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The effect of sedimentation by chemical coagulants and the rapid sand filters on algal removal at drinking water treatment plants in Egypt

Abstract

Background

The Nile River included diverse phytoplankton compositions belonging to five main phytoplankton categories. Algae have been classified and identified through comparative morphology.

Results

The Pyrrophyta, Charophyta, Cyanophyta, Chlorophyta, and Bacillariophyta were presented through the full period of investigation with 1, 3, 14, 23, and 28 species, respectively. Therefore, it may be important to note that diatoms were recorded as an abundant group in all investigated samples. The numbers of diatoms ranged between 1.45 × 106 and 1.18 × 107 Organism/l, this was followed by green algae that ranged from 7.0 × 105 to 1.22 × 106 Organism/l. While the lowest count of blue-green algae was ranged between 1.6 × 105 and 7.03 × 105 Organism/l. The treatment of Nile water using two chemical coagulants "aluminum sulfate (Al2(SO4)316H2O) and aluminum oxide (Al2O3)" removed algae by about 85% and 90%, respectively. As for, the Cyanophyceae species, they were removed completely in treated water using the sedimentation, filtration, and chlorination process. The sedimentation basins removed from 20 to 100% of the total algal count while the rapid sand filters removed from 65 to 100% of the total algal count during the water treatment that depends on the species of algae.

Conclusions

This study concluded that the removal of algae from the Nile water may be more or less easy depending on the nature of the prevailing algal group. Water treatment plants must modify alum and chlorine doses in their water treatment processes according to the count and species of the algal groups, to provide an aesthetically acceptable and biologically safe water supply.

Background

The major source of drinking water supply in Egypt is the Nile River. It showed diverse Phytoplankton species that belong to three main groups: Chlorophyceae, Cyanophyceae, and Bacillariophyceae (Shehata et al. 2008; Ahmed 2016). Water quality and quantity are necessary to maintain the ecosystem integrity. The human consumption of water has a direct impact on human health and activities (El-Sheekh et al. 2017).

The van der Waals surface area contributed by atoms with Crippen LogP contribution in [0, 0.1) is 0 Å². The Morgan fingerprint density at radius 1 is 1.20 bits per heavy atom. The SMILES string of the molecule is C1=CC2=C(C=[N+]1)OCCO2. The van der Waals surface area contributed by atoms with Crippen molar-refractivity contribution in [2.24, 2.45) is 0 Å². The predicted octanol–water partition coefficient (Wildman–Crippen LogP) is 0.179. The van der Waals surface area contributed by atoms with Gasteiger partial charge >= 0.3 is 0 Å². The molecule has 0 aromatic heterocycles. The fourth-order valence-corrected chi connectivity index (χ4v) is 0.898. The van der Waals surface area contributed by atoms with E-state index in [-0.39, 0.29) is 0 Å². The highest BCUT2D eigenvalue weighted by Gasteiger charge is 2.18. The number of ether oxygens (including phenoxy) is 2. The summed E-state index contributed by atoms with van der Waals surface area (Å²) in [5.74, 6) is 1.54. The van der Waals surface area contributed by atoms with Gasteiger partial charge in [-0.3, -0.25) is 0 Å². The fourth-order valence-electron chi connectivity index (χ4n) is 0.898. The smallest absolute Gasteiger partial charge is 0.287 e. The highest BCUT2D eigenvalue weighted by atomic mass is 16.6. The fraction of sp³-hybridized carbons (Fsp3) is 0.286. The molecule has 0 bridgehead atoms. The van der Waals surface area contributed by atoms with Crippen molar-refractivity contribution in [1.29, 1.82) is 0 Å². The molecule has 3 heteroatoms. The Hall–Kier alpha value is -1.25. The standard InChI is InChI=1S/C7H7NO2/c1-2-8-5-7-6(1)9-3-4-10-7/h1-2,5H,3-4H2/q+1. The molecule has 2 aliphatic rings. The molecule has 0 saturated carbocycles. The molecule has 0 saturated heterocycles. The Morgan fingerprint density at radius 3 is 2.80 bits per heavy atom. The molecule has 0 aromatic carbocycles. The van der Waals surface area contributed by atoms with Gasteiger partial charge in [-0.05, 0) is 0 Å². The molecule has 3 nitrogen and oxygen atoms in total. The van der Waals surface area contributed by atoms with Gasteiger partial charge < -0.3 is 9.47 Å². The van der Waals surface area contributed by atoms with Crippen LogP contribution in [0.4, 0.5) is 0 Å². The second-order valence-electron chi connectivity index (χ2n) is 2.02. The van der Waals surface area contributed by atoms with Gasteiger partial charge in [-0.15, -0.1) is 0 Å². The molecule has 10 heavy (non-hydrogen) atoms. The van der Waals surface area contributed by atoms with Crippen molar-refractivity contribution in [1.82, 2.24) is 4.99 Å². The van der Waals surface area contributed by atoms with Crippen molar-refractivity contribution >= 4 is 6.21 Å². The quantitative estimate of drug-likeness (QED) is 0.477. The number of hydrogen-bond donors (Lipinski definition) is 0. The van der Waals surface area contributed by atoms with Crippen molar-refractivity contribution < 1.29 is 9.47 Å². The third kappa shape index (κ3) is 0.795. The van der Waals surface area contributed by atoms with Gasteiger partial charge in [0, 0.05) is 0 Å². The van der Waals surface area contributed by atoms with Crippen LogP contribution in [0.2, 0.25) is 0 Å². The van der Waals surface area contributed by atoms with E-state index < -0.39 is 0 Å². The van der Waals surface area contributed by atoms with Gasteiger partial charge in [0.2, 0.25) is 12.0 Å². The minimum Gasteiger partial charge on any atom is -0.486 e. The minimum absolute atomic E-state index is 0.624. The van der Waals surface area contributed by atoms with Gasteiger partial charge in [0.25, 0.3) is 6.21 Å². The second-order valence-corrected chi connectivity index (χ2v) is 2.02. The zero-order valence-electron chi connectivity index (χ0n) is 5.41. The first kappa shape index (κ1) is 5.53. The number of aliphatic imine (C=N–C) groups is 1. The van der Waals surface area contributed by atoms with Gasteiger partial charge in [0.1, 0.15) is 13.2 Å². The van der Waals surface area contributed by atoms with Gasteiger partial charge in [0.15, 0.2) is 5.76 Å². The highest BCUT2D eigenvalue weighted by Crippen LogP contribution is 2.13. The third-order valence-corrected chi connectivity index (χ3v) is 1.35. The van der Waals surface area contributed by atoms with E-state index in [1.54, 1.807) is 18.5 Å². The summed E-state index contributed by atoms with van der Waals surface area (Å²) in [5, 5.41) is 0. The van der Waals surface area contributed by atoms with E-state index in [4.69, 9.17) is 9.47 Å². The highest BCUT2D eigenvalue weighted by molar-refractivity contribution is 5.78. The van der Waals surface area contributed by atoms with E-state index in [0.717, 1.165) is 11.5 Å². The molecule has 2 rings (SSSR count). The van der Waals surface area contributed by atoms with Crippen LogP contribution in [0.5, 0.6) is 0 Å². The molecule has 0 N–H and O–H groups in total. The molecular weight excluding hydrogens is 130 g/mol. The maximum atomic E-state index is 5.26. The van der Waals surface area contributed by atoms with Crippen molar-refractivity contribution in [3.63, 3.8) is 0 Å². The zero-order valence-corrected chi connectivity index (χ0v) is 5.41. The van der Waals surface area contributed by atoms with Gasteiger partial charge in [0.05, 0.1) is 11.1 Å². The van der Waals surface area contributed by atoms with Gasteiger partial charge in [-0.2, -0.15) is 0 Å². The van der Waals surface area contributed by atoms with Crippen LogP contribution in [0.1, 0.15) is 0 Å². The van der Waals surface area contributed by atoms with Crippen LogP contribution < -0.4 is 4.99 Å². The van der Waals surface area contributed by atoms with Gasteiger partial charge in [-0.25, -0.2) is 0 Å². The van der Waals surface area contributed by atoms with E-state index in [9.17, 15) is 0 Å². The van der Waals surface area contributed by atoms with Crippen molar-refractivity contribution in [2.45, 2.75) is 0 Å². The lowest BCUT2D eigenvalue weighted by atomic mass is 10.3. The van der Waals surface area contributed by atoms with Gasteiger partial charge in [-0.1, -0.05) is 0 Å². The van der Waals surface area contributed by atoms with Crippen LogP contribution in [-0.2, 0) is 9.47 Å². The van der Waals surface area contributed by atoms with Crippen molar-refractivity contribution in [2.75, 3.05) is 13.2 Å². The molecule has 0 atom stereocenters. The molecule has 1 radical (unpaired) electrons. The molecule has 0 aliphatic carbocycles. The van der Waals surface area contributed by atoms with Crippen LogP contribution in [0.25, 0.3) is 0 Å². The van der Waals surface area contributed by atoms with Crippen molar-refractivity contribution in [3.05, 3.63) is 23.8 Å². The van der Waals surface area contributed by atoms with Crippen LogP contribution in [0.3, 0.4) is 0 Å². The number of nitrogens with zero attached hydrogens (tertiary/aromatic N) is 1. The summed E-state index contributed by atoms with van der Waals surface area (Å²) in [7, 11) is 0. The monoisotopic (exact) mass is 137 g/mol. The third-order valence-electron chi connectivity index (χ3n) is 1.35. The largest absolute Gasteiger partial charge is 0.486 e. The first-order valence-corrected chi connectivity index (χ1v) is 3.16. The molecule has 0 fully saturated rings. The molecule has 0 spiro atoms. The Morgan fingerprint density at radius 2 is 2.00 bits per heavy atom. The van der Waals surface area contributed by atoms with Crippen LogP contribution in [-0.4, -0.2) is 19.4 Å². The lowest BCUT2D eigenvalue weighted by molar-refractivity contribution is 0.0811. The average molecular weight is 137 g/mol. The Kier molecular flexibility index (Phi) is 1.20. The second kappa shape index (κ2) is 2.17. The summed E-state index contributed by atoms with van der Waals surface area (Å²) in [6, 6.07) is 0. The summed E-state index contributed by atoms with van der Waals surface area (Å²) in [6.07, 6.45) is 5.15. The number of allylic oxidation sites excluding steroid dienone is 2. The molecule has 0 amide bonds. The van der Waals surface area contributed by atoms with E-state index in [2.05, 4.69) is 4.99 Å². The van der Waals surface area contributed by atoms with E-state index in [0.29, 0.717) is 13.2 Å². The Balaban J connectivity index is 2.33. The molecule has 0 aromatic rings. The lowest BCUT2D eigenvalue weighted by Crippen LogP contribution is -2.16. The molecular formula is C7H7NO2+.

Securing drinking water plays a substantial role in preventing the outbreak of many water transmissible diseases. Algae especially those belonging to cyanobacteria are of interest in water treatment facilities because they produce taste, odor, and natural toxins secreted upon their exposure to certain environmental conditions (Ibrahim et al. 2015; APHA 2017; Djamel et al. 2017). Generally, diatoms produce clogging of water filters due to fractional silicon (Shehata et al. 2008; Khalil et al. 2013; APHA 2017). As mentioned before, it is of high priority that drinking water must not contain algae and must be free of toxins. Furthermore, it should be aesthetically acceptable in appearance, taste and odor properties in order to win the confidence of the consumers (Codony et al. 2003; Bui et al. 2019; Mohamed et al. 2020; Zhao et al. 2021).

Particular blue-green algae can manufacture toxins that are harmful to health (Sivonen 1996). These toxins may have deleterious effect on humans and can ultimately cause cancer (Rose et al. 1999). Some experimental studies proved that mutagenic and carcinogenic substances are produced by algae. Therefore, they are important because of their chronic impact on health and human physiology (Loper 1989; Monarca 1989; Ledra and Prosperi 1996; Khalil et al. 2013; Ahmed 2016; Djamel et al. 2017). Traditional drinking water treatment such as sedimentation, filtration, and disinfection can remove substantial amounts of algal toxins by removing the whole algal cell. Algae have been specified as beneficial indicators in the bio-monitoring of stream and river ecosystems (Hill et al. 2000; Bui et al. 2019). Recently, bio-monitoring has been utilized for water quality problems and diversity (Clark et al. 2003; Allam and El-Gemaizy 2015; Zhao et al. 2021). Algal populations provide an integrated measure of water quality, and they have several biological features that make them ideal for biological monitoring (Nevo and Wasser 2000; Allam and El-Gemaizy 2015; Delelegn et al. 2018; Mohamed et al. 2020).